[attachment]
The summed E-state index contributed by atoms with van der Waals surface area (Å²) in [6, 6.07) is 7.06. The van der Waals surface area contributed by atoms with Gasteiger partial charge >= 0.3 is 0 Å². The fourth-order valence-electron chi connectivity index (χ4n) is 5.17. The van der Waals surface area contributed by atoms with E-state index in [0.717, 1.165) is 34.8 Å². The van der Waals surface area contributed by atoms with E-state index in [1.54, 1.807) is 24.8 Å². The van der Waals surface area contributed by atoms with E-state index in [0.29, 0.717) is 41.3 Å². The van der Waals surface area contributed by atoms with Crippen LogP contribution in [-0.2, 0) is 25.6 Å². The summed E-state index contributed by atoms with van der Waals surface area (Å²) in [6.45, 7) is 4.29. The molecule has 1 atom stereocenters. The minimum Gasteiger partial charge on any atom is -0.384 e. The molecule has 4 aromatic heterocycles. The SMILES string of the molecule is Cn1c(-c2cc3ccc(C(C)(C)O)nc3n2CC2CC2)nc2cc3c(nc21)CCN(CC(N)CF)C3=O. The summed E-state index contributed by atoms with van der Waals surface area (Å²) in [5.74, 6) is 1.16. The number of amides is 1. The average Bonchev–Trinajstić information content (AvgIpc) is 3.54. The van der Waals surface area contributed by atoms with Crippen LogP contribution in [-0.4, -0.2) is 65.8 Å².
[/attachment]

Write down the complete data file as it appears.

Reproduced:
The summed E-state index contributed by atoms with van der Waals surface area (Å²) in [6, 6.07) is 7.06. The van der Waals surface area contributed by atoms with Gasteiger partial charge >= 0.3 is 0 Å². The fourth-order valence-electron chi connectivity index (χ4n) is 5.17. The van der Waals surface area contributed by atoms with E-state index in [0.717, 1.165) is 34.8 Å². The van der Waals surface area contributed by atoms with E-state index in [1.54, 1.807) is 24.8 Å². The van der Waals surface area contributed by atoms with E-state index in [0.29, 0.717) is 41.3 Å². The van der Waals surface area contributed by atoms with Crippen LogP contribution in [-0.2, 0) is 25.6 Å². The summed E-state index contributed by atoms with van der Waals surface area (Å²) in [6.45, 7) is 4.29. The molecule has 1 atom stereocenters. The minimum Gasteiger partial charge on any atom is -0.384 e. The molecule has 4 aromatic heterocycles. The SMILES string of the molecule is Cn1c(-c2cc3ccc(C(C)(C)O)nc3n2CC2CC2)nc2cc3c(nc21)CCN(CC(N)CF)C3=O. The summed E-state index contributed by atoms with van der Waals surface area (Å²) in [5.74, 6) is 1.16. The number of amides is 1. The average Bonchev–Trinajstić information content (AvgIpc) is 3.54. The van der Waals surface area contributed by atoms with Crippen LogP contribution in [-0.4, -0.2) is 65.8 Å².